Strung up over mu­sic tu­ition cuts

Charges could be breach of UN

Ayrshire Post - - Memory Lane - Stu­art Wil­son

Cuts to school mu­sic tu­ition could be break­ing a top hu­man rights law, coun­cil bosses have been warned.

South Ayr­shire’s de­ci­sion to axe free lessons may be in breach of UN rules.

The claim, made by the Chil­dren and Young Per­son’s Com­mis­sioner for Scot­land, comes as pres­sure mounts for a climb down at County Build­ings.

In a starkly worded let­ter seen by the Ayr­shire Post, coun­cil lead­ers have been asked to jus­tify their con­tro­ver­sial move.

“The Com­mis­sioner has been in­formed that there has not been any con­sul­ta­tion with chil­dren and young peo­ple in con­sid­er­ing this pro­posal, nor is it clear whether any child right’s im­pact as­sess­ment has been car­ried out,” it states.

The let­ter, to coun­cil leader Dou­glas Camp­bell, ex­presses con­cern at South Ayr­shire’s ap­par­ent lack of en­gage­ment with those af­fected by the cull.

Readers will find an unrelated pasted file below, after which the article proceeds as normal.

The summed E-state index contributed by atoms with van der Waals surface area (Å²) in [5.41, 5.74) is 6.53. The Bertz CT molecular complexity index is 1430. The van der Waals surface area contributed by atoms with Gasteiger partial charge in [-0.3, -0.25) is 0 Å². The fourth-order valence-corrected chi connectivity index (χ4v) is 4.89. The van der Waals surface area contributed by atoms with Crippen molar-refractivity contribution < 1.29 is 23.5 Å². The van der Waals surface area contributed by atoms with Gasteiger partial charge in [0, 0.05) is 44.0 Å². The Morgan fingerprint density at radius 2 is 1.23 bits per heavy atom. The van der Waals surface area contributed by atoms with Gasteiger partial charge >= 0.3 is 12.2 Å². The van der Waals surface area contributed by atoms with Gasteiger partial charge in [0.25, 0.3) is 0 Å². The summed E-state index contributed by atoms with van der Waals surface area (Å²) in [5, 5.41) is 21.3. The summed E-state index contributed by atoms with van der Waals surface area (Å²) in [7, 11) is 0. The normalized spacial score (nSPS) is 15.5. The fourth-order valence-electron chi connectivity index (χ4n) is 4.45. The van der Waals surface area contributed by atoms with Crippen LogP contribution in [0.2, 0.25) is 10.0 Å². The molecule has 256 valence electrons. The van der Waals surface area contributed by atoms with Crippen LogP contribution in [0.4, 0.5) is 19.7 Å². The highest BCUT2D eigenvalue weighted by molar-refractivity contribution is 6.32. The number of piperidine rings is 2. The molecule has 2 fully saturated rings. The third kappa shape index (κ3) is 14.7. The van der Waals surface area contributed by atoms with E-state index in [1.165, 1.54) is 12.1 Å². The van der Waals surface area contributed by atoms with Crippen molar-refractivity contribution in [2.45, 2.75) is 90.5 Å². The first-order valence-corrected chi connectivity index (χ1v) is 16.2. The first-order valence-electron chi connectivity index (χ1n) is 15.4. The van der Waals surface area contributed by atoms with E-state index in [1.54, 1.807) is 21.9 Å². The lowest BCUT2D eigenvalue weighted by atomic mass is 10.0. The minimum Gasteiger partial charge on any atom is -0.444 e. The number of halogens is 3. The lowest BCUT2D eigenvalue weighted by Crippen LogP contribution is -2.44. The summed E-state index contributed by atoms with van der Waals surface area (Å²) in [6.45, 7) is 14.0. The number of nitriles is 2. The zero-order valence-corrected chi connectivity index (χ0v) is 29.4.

The sum of £ 46,000 will be saved when the coun­cil be­gins charg­ing for lessons this Au­gust.

Fam­i­lies will now have to pay £ 200 per year for their first child to re­ceive in­stru­ment tu­ition.

Crit­ics have la­belled the move as “means tested mu­sic,” while high pro­file fig­ures such as Ni­cola Benedetti have backed a pe­ti­tion against the charges.

Nick Hobbs, head of Ad­vice and In­ves­ti­ga­tions at the Com­mis­sion­ers’ of­fice, is now prob­ing the coun­cil for an­swers.

Tory leader Martin Dowey, who heads up the coun­cil’s op­po­si­tion group, said: “It’s high time for some ac­count­abil­ity here.

“This in­ter­ven­tion is one that the ad­min­is­tra­tion can­not ig­nore and the many af­fected fam­i­lies de­serve the proper re­sponse.

“Re­vers­ing this de­ci­sion is the only sen­si­ble op­tion.”

A coun­cil spokesman said: “We re­ceive lots of let­ters and al­ways re­spond di­rectly.”

Mu­sic sup­port Ni­cola Benedetti

Newspapers in English

Newspapers from UK

© PressReader. All rights reserved.